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The quality of life at a national or global scale is measured by the Physical Quality of Life Index (PQLI), devised in the 1980s. The PQLI is the average of three characteristics: Literacy, life expectancy and infant mortality. However, the term is often used in urban studies of towns or cities to represent a multiple index of different criteria that reflects residents' housing standards and the environmental conditions in which they live. Other indicators, such as traffic levels, complete the picture of a particular area.

Quality of life investigations and fieldwork focus on the inequalities between different areas within a city or ward. By recording, mapping and analysing spatial variations in different features and indicators, the investigation can start to examine the cause and effect of such inequality, or the impact of planning decisions or redevelopment schemes. There are also dis-amenities in cities, features that have a negative effect on local environmental conditions, such as a polluting incinerator or noisy nightclub. Such effects will impact on the quality of life for residents in the surrounding local areas and often decline with increasing distance from the nuisance.

The basic primary data for this investigation is obtained from surveys of land use plus housing condition and environmental quality at various sample sites in chosen areas. The number of locations should be a reflection of the location area (population density) and the amount of time required. There are additional techniques that can be used, as shown in below:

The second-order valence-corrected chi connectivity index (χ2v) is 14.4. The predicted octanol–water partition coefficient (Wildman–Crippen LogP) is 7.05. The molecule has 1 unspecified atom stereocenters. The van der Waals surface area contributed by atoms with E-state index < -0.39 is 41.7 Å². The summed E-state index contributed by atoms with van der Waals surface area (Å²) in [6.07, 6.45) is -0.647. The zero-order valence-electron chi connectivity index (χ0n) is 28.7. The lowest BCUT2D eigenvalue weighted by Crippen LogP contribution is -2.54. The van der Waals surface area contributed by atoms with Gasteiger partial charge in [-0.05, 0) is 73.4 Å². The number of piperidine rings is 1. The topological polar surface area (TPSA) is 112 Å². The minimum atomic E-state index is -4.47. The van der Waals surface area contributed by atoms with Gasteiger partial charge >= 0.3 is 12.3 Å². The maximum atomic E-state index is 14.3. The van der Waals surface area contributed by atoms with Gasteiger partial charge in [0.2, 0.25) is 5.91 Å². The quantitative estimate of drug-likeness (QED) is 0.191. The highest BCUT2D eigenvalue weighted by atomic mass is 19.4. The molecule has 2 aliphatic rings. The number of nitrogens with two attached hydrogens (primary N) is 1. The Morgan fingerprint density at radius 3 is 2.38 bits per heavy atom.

• General landscape evaluation. Based on gut feelings, for example boring vs. stimulating, ugly versus attractive, crowded versus peaceful, threatening versus welcoming, drab versus colourful. A street quality survey can be used

  • Scale of visual pollution. Scores from zero to three: no pollution - badly polluted. Criteria might include, obviousness of pollution, litter, smalls, state of buildings, impact on surrounding area

  • Index of burgaralibility. Based on penalty points. Absence of burglar alarm, security cameras, metal bars on windows, metal shutters, neighbourhood watch sticker etc

  • Graffiti assessment. Criteria include: size of words, size of pictures, style of writing, visible from, method of writing/inscription, for example pen, paint, etc

  • Physical condition of buildings/index of decay. Range of options; none, little, some, much. Criteria: deterioration of walls, peeling paint, slipped tiles, broken glass, broken gutters, etc

  • Shopping survey. Looks at shopping quality and street appearance. Quality of shops: type, other land use, quality of goods, number of vacant units, etc. Street appearance: safety for pedestrians, crowdedness, street cleanliness, etc

It makes sense to use census units, for example output areas, (so that other secondary information can be added to the picture. Data and maps can be obtained from the Office of National Statistics' Neighbourhood statistics website.

Various techniques can be used to display information, for example radar plots (figure two) or a rose diagram showing visual quality data (figure three). Of course, annotated photographs can be used to ‘paint a picture' of what somewhere is like (a geographical narrative). Also video/DVD and audio files, for example podcasts, can be used as part of the evidence portfolio.  Additional data can come from the internet in the form of geo-demographic data which is postcode derived. Two well know example websites include Zoopla and Checkmyfile.

Once all the data has been processed and presented, children can then work in groups to evaluate the best and worst areas, and then to devise strategies as to how they might suggest that improvements can be made.


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Quality of Life Geographical Narrative


111 KB

Quality of Life Street Quality Survey


83 KB

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